The focus of many renovations is the bathroom. Homeowners often opt for an all-white look that works for resale, so greenery adds colour and life to this stark canvas.
Humidity in the bathroom can be up to 80%, making it a cosy environment for indoor plants.
Checking light levels
Choose suitable plants based on the level of natural light that usually penetrates through windows or skylights.
HIGH LIGHT – Opt for crotons, azaleas and cyclamens.
MEDIUM LIGHT – Choose peace lilies, calathea and aglaonema.
LOW LIGHT – Buy spider plants, Boston ferns and philodendrons.
Others include African violets, bromeliads, parlour palms, cast iron plants, bird’s nest ferns, ponytail palms, zebra plants and begonias
Cleaning the leaves
Leaves collect dust just like any other surface. Keeping them clean improves the plant’s ability to photosynthesise and transpire, improving the overall air quality.
Products that promote shiny leaves used to be popular but they tend to block leaf pores. Instead use a mixture of half milk, half water for sheen that doesn’t harm the plant.
Clean large-leafed plants by spraying with a mist of water and wiping each leaf with a sponge. Spray ferns a few times to allow the dust to drip off the foliage. Dust African violet leaves with a soft paintbrush.
Keep the soil moist
It’s difficult to judge when water is needed as some potting mix looks dry on top when they’re moist below.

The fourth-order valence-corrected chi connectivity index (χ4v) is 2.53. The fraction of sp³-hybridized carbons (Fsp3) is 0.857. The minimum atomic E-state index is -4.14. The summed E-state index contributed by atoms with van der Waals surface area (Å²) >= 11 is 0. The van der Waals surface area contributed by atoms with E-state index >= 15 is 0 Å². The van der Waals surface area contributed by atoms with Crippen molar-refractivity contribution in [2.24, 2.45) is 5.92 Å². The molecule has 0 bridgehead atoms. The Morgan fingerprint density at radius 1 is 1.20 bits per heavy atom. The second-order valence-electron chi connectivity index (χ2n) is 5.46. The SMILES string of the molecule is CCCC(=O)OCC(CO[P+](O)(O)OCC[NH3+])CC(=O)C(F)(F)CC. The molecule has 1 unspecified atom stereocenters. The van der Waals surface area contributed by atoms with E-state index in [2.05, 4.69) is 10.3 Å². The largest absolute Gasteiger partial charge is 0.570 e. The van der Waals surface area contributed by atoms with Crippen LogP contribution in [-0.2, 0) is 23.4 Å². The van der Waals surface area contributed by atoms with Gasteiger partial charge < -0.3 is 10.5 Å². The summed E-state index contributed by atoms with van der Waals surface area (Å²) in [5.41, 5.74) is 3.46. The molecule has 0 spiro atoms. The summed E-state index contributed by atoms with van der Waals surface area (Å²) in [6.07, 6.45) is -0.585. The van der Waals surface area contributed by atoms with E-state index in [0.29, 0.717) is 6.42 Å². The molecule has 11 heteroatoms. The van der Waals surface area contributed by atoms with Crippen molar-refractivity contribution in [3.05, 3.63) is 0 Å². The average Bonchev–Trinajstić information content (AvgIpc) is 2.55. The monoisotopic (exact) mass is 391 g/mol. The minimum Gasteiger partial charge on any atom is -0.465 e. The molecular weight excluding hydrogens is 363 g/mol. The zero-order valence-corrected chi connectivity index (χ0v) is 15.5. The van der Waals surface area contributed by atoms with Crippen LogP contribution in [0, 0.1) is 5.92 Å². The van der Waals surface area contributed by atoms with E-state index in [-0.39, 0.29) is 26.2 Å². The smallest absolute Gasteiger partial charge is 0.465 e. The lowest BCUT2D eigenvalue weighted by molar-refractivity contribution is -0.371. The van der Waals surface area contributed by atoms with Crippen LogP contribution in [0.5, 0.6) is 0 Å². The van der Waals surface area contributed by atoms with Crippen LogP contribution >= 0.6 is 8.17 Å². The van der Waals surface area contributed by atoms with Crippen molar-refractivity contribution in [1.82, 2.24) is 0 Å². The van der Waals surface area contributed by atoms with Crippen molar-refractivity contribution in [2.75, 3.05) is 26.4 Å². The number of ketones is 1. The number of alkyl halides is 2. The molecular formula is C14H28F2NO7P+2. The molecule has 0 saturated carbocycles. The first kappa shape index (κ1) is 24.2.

Indoor plant roots usually grow in the base two-thirds of a pot so poke an index finger into the soil to about the second knuckle. If the soil feels damp, leave it and wait until the soil is barely moist before watering.
Add water until the flow runs out the base, washing excess fertiliser salts from the potting mix and ensuring the pot and roots get enough water. Pour excess water from the pot tray to avoid root rot.
Feed plants when they are producing new growth, usually between spring and autumn. Commercially available fertilisers come in granular, crystal, liquid or tablet format and are sold as indoor or houseplant food.
The three main elements are required for healthy growth.
NITROGEN stimulates the production of healthy green stems and leaves.
PHOSPHOROUS is important for flower production.
POTASSIUM improves the root system and the ability of the plant to use moisture and nutrients.